Ensure the right people are brought together to affect a coordinated, transparent approach that will enhance clear decision-making and planning.
(CanCERN strategic plan Feb 2012)

Wise words from a great speech writer and the utter stupidity that occurs when the writer is absent

On 22 August 2007 and at that time the Opposition Leader, John Key gave a speech to the National Press Club (here). It was a speech that would have had many New Zealanders nodding their heads and feeling inspired.

This week the leader of the country, Prime Minister John Key opened his mouth and stupidly blurted out his now infamous comment, “Thanks very much, it’s been a lot of fun,” in relation to red zoning decisions. This comment has had many in Canterbury shaking their heads in utter frustration and hurt. John Key, with one throw away comment has confirmed what many in Canterbury already suspected – he does not listen to our reality, he does not understand how difficult and exhausting life is for so many and it also appears that he does not care to be illuminated.

As Opposition Leader, obviously John Key had a much better speech writer than he does now and he or she wrote words which could be speaking directly to those in our community who have had enough of having no power to make decisions about our life and our recovery. So try to forget about who actually delivered the speech in 2007 because as Dame Anne Salmond wrote in a recent article, “Who could have imagined that in 2013, this same political leader would be presiding over an assault upon the democratic rights of New Zealanders” (full article here). But do read the speech and don’t dismiss the challenge that is being thrown to us because democracy is not what we have in Canterbury.

Excerpts from the speech – Full speech published here

“One of the key planks of democracy is that all citizens are free to express themselves on all political issues. They are free to criticise the government. They are free to criticise the opposition. They are free to promote policies they like and protest against policies they abhor. They march, they make placards, they deliver leaflets. They produce brochures, they send emails, they build websites. They take out advertisements in the paper, they call public meetings, they circulate petitions.”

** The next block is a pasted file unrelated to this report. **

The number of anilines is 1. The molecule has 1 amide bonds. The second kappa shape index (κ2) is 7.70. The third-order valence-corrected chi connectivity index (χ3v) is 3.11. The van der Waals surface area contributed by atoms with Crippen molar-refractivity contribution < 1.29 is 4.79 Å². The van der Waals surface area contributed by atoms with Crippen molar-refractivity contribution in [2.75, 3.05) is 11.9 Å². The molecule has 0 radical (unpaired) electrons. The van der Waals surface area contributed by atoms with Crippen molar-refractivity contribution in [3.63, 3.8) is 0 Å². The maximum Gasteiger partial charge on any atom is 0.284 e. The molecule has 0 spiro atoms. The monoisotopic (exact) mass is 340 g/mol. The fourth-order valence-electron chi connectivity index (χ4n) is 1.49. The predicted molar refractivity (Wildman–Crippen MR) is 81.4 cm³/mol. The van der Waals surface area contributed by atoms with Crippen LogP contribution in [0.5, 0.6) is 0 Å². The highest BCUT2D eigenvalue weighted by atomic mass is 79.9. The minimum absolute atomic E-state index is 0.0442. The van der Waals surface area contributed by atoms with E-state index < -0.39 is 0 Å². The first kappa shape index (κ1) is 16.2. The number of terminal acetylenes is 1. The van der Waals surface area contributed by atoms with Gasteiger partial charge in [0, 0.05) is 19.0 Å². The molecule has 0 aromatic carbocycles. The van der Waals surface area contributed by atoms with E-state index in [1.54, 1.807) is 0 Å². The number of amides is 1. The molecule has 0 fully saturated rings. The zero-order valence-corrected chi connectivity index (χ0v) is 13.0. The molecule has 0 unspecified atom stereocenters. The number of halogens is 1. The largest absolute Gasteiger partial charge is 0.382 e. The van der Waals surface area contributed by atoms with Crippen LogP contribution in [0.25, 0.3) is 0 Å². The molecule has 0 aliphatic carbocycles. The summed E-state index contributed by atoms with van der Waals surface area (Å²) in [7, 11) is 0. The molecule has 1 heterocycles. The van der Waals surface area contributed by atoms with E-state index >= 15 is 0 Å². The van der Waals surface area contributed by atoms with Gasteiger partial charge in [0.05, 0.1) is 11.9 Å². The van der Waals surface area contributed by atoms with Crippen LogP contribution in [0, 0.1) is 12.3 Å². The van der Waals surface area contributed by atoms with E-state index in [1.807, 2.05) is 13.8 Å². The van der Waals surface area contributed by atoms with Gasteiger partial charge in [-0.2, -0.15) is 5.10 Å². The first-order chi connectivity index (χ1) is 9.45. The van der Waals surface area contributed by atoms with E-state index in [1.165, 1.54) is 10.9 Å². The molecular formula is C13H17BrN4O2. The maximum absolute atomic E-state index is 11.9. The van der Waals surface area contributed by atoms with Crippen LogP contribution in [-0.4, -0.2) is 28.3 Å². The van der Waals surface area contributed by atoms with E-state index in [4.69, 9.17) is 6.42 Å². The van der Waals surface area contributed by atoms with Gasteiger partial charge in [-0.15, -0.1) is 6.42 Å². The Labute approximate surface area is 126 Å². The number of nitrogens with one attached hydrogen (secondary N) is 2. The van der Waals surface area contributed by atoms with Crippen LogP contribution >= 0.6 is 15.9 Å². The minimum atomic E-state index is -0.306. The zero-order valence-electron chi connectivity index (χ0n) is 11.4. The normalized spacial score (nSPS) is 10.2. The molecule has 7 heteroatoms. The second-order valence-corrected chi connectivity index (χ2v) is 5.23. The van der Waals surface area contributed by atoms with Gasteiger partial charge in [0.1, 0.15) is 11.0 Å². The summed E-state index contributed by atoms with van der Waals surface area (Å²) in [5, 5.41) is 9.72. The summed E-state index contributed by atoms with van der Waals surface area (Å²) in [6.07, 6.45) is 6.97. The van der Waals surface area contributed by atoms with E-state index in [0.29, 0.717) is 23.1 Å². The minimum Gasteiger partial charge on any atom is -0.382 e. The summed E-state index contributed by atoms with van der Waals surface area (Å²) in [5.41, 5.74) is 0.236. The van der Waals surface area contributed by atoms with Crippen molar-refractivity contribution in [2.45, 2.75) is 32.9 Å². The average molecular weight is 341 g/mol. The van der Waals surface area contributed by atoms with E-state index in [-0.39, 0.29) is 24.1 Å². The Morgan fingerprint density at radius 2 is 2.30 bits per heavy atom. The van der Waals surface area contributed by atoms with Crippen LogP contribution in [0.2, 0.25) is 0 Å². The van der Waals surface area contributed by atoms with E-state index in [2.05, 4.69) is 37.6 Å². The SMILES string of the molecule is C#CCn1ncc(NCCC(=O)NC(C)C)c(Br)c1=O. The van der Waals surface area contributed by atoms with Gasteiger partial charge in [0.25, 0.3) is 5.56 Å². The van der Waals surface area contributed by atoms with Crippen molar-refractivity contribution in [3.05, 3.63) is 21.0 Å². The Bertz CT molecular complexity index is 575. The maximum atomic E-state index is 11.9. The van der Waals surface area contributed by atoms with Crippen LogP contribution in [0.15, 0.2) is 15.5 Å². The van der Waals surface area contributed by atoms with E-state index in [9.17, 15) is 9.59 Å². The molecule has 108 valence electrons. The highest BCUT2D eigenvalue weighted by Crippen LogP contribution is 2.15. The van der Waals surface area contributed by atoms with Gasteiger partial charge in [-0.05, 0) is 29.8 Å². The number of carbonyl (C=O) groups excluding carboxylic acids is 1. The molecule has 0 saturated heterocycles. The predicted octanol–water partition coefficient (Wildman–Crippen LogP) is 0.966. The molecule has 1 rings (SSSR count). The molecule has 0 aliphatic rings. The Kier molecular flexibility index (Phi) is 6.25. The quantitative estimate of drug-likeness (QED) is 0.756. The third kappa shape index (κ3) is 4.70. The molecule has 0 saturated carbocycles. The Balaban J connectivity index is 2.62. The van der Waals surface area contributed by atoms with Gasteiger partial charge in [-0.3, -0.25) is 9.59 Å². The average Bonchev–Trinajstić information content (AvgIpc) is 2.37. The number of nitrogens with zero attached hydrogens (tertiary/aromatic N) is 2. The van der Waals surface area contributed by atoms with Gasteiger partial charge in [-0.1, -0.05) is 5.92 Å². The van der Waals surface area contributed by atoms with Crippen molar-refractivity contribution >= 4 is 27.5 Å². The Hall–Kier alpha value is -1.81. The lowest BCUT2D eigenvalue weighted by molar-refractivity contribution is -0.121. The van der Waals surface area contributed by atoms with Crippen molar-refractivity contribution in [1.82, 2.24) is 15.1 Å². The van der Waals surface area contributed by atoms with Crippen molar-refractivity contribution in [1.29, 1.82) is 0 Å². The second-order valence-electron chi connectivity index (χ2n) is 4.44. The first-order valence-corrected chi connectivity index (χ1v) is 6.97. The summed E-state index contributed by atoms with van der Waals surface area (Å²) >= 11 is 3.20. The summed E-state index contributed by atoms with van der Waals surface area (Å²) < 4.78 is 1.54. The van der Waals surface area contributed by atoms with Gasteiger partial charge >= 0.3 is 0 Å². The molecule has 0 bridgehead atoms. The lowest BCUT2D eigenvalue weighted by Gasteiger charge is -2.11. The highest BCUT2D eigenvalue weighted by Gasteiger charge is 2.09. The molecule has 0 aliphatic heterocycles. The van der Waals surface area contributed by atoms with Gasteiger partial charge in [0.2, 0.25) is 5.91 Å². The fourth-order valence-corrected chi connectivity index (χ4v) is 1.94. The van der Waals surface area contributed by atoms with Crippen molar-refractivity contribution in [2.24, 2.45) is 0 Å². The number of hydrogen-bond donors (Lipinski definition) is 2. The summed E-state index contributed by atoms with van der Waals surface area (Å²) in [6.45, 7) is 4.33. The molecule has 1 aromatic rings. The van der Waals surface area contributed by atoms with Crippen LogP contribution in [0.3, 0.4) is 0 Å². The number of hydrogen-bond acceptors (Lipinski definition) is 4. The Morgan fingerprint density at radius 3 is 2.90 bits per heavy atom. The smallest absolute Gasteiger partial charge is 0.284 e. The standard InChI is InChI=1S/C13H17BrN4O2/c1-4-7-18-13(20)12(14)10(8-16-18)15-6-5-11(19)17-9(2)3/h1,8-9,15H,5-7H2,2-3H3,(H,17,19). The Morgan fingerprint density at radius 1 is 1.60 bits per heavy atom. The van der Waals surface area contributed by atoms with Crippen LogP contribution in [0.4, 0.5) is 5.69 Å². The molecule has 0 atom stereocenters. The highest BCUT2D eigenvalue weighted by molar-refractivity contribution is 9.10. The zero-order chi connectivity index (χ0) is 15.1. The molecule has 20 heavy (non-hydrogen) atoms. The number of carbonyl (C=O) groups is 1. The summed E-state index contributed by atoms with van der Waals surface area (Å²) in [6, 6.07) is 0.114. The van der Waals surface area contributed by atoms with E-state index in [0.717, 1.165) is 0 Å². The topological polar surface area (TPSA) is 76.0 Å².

“A quiet, obedient, and docile population; a culture of passivity and apathy; a meek acceptance of what politicians say and do – these things are not consistent with democracy. A healthy democracy requires the active participation of citizens in public life and in public debates. Without this participation, democracy begins to wither and becomes the preserve of a small, select political elite.

Freedom of political expression has a price, however. The price is that we have to hear opinions that we don’t like, and that we don’t want to hear, from people we can’t stand. For us politicians, the price is an endless stream of criticism. Well, that’s tough. Politics is a contest of ideas, and ideas should be publicly discussed. Ideas should be tested and ideas should be criticised.”

… I believe what Thomas Jefferson said – that the price of freedom is eternal vigilance. We cannot and we must not take democratic freedoms for granted. Because, in reality, it is not a Bill of Rights that protects our rights. It is not up to a solicitor in the Crown Law Office or an official in the Ministry of Justice. In the end, it is not up to the government at all.

The protection of rights lies with us, the citizens of New Zealand. There are times when we have to stand up for our rights, and the rights of our neighbours and friends, and indeed the rights of people we totally disagree with, or else these rights will begin to erode away.

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